Civil War book explores another view of Missouri battle

Sunday, June 19, 2011 | 6:18 p.m. CDT

SIKESTON — A Sikeston history teacher's second book will offer a different view of a controversial Civil War battle.

Rick Justice has been a Civil War enthusiast "going on well over 20 years."

The book, which Justice plans to name, "Conspiracy on the Mississippi," is the result of research conducted for a graduate school project.

"About three years ago I had to do a capstone paper for my second master's degree and I chose the Battle of Fort Pillow to do my paper on," he explained. "Fort Pillow was a fort on the Mississippi River that was attacked on April 12, 1864, by Confederate Maj. Gen. Nathan Bedford Forrest. There was a high loss of life on the Union side for the two Union units there. One was a black unit and the other was the 13th Tennessee, which was a Union unit made up of ex-Confederate soldiers."

Losses were so high among the black soldiers that it is often called the Fort Pillow Massacre.

Some modern scholars maintain that "the only reason the fort was attacked was because the black soldiers were there and they were singled out," Justice said. "For the last 150 years, that's been the standard belief about Fort Pillow."

Justice noted in his research that reports of the battle from Northern supporters and Southern supporters don't match up.

Some claim defenders dropped their weapons and surrendered when Confederate forces overcame the defenders and entered the fort. Others maintain fleeing soldiers kept their rifles and occasionally turned to fire.

"The truth has to be somewhere in the middle," he said. "My focus of this book was to find out who was really to blame for the high loss of life at Fort Pillow."

One conclusion Justice reached is that whatever happened during the battle, Forrest did not attack the fort so he could slaughter black soldiers. Official records show Forrest had planned on attacking Fort Pillow earlier — before it was occupied by black soldiers, he said.

That does not leave him blameless, however, Justice said.

"Once they got in the fort, the chain of command did break down. There was mass confusion within the fort — basically there was chaos," Justice said. "Gen. Forrest is to blame for losing control of his men in the heat of battle. Anybody in the military will tell you the commanding officer is responsible for the actions of his men."

By that same logic, however, blame goes even higher up the chain of command to Union Gen. Stephen A. Hurlbut, commander of the XVI Corps headquartered at Memphis, Tenn.

"One of the first things I found was that Gen. Hurlbut had disobeyed a direct order from Gen. Sherman to dismantle Fort Pillow," Justice said.

Hurlbut ordered the fort to be reoccupied, he said.

"When asked about it, his whole argument was that if the Confederates had got in there, they could have stopped traffic on the Mississippi River," Justice said.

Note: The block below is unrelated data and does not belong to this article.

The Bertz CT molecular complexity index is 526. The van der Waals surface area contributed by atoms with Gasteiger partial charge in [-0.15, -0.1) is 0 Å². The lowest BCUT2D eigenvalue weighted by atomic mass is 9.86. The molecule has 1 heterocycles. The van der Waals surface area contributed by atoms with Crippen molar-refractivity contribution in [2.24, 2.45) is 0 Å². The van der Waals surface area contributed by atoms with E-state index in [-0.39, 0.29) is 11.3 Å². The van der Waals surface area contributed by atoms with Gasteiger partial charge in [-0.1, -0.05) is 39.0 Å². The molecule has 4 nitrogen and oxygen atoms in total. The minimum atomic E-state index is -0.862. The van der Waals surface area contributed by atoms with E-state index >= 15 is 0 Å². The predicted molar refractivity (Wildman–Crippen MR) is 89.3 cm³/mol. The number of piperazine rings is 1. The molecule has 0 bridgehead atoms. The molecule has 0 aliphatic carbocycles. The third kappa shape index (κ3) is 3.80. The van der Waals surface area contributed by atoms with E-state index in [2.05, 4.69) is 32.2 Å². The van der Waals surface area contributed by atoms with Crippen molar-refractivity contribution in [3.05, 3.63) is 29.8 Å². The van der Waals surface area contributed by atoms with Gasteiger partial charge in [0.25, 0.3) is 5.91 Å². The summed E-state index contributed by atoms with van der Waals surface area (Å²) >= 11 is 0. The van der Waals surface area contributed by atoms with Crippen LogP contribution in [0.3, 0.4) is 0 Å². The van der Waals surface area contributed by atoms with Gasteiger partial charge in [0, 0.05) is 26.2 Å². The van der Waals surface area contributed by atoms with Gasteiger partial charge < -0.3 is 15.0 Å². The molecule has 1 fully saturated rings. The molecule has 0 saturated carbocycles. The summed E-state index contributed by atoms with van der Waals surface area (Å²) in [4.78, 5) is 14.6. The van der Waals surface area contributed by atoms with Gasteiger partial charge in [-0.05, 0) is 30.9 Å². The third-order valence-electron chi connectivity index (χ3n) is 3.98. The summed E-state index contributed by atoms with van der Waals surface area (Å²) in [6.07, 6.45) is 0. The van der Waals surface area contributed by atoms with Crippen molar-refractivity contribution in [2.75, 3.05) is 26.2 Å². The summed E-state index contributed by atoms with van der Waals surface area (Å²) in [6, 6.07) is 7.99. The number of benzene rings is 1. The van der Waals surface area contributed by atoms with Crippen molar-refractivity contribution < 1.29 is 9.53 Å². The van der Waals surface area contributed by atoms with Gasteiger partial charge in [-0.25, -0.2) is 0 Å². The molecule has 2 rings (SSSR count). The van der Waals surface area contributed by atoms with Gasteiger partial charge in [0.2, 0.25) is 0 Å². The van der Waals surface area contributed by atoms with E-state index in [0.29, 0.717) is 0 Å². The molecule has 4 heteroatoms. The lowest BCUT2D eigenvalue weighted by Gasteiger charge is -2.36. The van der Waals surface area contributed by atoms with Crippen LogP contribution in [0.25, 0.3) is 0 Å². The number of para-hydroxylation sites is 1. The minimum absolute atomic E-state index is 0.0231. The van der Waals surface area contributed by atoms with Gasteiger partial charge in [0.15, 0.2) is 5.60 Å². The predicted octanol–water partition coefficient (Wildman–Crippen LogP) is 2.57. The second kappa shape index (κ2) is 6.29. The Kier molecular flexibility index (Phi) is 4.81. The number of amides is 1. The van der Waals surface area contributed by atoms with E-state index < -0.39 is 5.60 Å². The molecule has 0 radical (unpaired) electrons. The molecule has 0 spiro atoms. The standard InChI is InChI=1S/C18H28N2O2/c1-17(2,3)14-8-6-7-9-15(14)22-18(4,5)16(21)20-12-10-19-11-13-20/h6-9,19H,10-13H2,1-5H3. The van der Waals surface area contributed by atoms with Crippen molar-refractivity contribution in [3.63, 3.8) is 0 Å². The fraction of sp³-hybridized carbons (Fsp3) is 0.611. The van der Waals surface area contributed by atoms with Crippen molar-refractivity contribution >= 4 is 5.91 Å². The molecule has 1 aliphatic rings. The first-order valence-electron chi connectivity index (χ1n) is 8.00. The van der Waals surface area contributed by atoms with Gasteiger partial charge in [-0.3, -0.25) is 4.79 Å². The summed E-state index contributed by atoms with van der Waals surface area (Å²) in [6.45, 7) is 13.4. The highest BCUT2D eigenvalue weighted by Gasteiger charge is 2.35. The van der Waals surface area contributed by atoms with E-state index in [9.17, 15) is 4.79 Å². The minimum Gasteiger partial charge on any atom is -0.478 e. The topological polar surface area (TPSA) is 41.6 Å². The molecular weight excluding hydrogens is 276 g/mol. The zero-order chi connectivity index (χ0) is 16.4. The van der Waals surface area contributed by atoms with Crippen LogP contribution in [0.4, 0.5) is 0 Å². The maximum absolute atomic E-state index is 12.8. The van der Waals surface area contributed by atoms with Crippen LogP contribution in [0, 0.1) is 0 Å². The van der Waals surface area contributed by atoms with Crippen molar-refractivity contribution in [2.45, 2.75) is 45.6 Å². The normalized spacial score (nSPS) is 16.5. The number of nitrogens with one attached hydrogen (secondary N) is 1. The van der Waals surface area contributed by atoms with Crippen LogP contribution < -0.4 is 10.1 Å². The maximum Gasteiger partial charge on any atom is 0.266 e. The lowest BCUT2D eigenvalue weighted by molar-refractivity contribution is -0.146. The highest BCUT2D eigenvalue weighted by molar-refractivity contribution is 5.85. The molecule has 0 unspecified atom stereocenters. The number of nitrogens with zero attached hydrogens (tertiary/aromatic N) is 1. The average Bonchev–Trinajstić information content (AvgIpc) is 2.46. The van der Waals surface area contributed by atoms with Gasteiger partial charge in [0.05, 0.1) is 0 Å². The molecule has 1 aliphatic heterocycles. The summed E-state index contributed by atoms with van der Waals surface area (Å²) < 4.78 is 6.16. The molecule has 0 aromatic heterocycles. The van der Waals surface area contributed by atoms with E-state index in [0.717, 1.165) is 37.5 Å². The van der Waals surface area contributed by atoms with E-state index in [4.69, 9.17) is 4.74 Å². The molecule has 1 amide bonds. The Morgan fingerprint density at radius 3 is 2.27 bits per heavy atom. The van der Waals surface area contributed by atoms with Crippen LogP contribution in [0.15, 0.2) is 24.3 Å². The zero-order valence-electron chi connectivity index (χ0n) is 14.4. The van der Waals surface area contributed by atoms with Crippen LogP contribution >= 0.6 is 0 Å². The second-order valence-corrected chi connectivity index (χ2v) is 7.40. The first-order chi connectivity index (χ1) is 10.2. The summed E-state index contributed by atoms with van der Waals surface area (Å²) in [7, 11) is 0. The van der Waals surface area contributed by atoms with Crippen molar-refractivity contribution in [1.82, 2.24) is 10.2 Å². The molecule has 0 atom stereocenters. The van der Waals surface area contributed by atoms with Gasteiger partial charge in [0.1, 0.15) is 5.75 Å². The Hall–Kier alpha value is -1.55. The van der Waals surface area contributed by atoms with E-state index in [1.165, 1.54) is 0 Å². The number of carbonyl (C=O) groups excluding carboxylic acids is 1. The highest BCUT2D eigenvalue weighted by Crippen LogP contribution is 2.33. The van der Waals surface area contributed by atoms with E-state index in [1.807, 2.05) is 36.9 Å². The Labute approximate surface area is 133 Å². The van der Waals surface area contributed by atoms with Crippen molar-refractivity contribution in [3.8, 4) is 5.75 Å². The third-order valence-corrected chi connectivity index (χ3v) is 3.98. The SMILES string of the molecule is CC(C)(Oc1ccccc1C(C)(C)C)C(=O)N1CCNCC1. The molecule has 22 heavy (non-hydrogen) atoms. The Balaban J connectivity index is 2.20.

But whatever Hurlbut's reasons, "the overall blame is on the shoulders of the Union officer that disobeyed direct orders," Justice said. "In the Union investigation after the battle, they didn't focus on him disobeying a direct order, they simply relieved him of command."

For "political correctness" or whatever other reason, some historians reduce the battle to an event in which Confederates "deliberately murdered surrendering black soldiers," Justice said. "There were over 200 men taken prisoners. One of the arguments I make is if the plan was to kill all the Union soldiers there, then why did the Confederates allow men to live? The day after the battle there were several wounded soldiers that were turned over to Union authorities under a flag of truce."

Justice said he will take a draft to a publisher in Dallas once he has finished gathering images for the book and should have a tentative release date for the book later this month.

"I plan to use re-enactors to take some photographs simulating some of the details in the book so people can have a better understanding of what went on," he said.

The only picture from the battle was a drawing published in "Harper's Weekly" of Confederate soldiers killing black Union soldiers with smiles on their faces "like they were enjoying it," Justice said. "That's been the longstanding image of this battle."

Justice said the book should be interesting for those who "approach it with an open mind" but doesn't expect his work to be well-received by everyone.

"It's going to offend some people, but that's the way history is," he said. "Just because it's offensive doesn't mean you should hide it or cover it up."

Justice said he is also working on a third book which will identify the locations of small Civil War battle and skirmish sites in Scott, New Madrid and Mississippi counties.

Research was temporarily put on hold, however, because of the recent flooding. "A lot of the areas are not accessible right now," he said.

Justice's first book, "The Struggle for Sikeston", published in 2010.

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